So what does this all mean? It could imply a shift away from DPP-4 inhibitors like Januvia/Janumet and toward Jardiance, which could emerge as the premier SGLT-2 inhibitor in what's becoming a crowded field, featuring Johnson & Johnson's Invokana and AstraZeneca's Farxiga among others in the United States.
This shift would be aided by statistical data in the clinical studies that led to the approval of SGLT-2 inhibitors, which showed that SGLT-2-targeting drugs have a welcome side effect of causing weight loss in patients. Because obesity is a somewhat common occurrence for type 2 diabetes patients, the prospect of weight loss is a bonus for consumers and physicians. In contrast, DPP-4 inhibitors like Januvia/Janumet are weight-neutral.
Before you dismiss Januvia, keep this in mind
However, before you dismiss Januvia/Janumet and DPP-4 inhibitors as yesterday's news, you may want to keep these two finer points in mind.
First, in May the FDA warned in a press release that patients taking SGLT-2 inhibitors may develop a serious condition known as ketoacidosis, or a buildup of blood acids that requires hospitalization. While not advising patients to stop taking SGLT-2 inhibitors in any way, the FDA did make it clear that additional examinations were forthcoming after 20 cases of acidosis were identified between March 2013 and June 6, 2014. The FDA noted that it had received other reports of ketoacidosis after June 6, 2014, but it will need to analyze the data and a potential correlation between SGLT-2 inhibitors and the development of ketoacidosis before commenting further.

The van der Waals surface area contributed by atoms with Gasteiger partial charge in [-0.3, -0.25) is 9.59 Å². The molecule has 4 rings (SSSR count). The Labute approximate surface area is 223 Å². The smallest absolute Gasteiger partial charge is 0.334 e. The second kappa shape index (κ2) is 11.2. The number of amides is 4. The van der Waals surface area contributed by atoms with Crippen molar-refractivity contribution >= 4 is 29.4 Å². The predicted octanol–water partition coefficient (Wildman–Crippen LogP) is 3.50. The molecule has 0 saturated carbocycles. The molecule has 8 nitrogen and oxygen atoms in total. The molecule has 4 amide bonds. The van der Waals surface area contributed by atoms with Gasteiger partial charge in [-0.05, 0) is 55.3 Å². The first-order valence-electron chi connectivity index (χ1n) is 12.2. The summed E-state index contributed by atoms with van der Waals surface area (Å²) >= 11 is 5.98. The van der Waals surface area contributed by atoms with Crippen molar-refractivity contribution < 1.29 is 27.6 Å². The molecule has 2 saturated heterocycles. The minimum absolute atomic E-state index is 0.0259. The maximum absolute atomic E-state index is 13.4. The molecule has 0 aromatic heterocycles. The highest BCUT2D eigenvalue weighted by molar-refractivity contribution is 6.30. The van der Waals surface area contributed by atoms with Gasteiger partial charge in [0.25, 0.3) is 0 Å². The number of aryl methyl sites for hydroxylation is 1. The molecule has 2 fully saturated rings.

Secondly, and perhaps most importantly, we really don't know a lot about Eli Lilly and Boehringer Ingelheim's data on Jardiance yet. We have no idea as to the magnitude of outperformance over the placebo, and we haven't been given any data as of yet on what the side effects were like (if any) in the Jardiance arm and placebo group. We'll have these answers in a few weeks, but there's no feasible way to predict whether or not Jardiance is going to show Januvia/Janumet and other DPP-4 inhibitors the door without first seeing the full set of EMPA-REG OUTCOME data.
If you're currently a Merck shareholder, you have every right to be a bit unnerved by this news. However, it's far too early to consider selling your stake (or buying into Merck, for that matter) until we have more context as to how much Jardiance outperformed the placebo, and what its safety profile looked like on a comparable basis. Additionally, I'd say that it would be unlikely that physicians would drop DPP-4's like Januvia/Janumet in the blink of an eye. If Januvia/Janumet is to lose market share, it's probably going to be a somewhat gradual decline.
For now, I'd circle Sept. 17 on your calendars and prepare for what could be a transformative day for Merck, Eli Lilly, and their respective shareholders.
Sean Williams has no material interest in any companies mentioned in this article. You can follow him on CAPS under the screen name TMFUltraLong, track every pick he makes under the screen name TrackUltraLong, and check him out on Twitter, where he goes by the handle @TMFUltraLong.